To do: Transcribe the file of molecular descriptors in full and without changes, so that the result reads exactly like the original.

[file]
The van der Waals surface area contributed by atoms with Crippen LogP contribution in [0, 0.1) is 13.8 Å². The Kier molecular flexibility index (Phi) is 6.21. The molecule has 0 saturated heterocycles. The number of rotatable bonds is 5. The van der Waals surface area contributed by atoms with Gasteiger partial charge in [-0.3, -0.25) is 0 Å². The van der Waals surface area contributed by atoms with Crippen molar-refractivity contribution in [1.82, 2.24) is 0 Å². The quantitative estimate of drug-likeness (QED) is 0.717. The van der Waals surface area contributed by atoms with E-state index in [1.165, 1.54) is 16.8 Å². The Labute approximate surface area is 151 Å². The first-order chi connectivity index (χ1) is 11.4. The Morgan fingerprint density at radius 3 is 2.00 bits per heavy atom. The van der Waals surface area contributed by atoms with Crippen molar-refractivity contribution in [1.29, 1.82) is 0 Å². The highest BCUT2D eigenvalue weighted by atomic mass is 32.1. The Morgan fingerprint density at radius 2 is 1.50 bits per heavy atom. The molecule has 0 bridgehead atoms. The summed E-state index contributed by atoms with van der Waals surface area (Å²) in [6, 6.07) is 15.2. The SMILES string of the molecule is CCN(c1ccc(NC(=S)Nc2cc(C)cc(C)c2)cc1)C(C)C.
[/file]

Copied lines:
The van der Waals surface area contributed by atoms with Crippen LogP contribution in [0, 0.1) is 13.8 Å². The Kier molecular flexibility index (Phi) is 6.21. The molecule has 0 saturated heterocycles. The number of rotatable bonds is 5. The van der Waals surface area contributed by atoms with Gasteiger partial charge in [-0.3, -0.25) is 0 Å². The van der Waals surface area contributed by atoms with Crippen molar-refractivity contribution in [1.82, 2.24) is 0 Å². The quantitative estimate of drug-likeness (QED) is 0.717. The van der Waals surface area contributed by atoms with E-state index in [1.165, 1.54) is 16.8 Å². The Labute approximate surface area is 151 Å². The first-order chi connectivity index (χ1) is 11.4. The Morgan fingerprint density at radius 3 is 2.00 bits per heavy atom. The van der Waals surface area contributed by atoms with Crippen molar-refractivity contribution in [1.29, 1.82) is 0 Å². The highest BCUT2D eigenvalue weighted by atomic mass is 32.1. The Morgan fingerprint density at radius 2 is 1.50 bits per heavy atom. The molecule has 0 bridgehead atoms. The summed E-state index contributed by atoms with van der Waals surface area (Å²) in [6, 6.07) is 15.2. The SMILES string of the molecule is CCN(c1ccc(NC(=S)Nc2cc(C)cc(C)c2)cc1)C(C)C.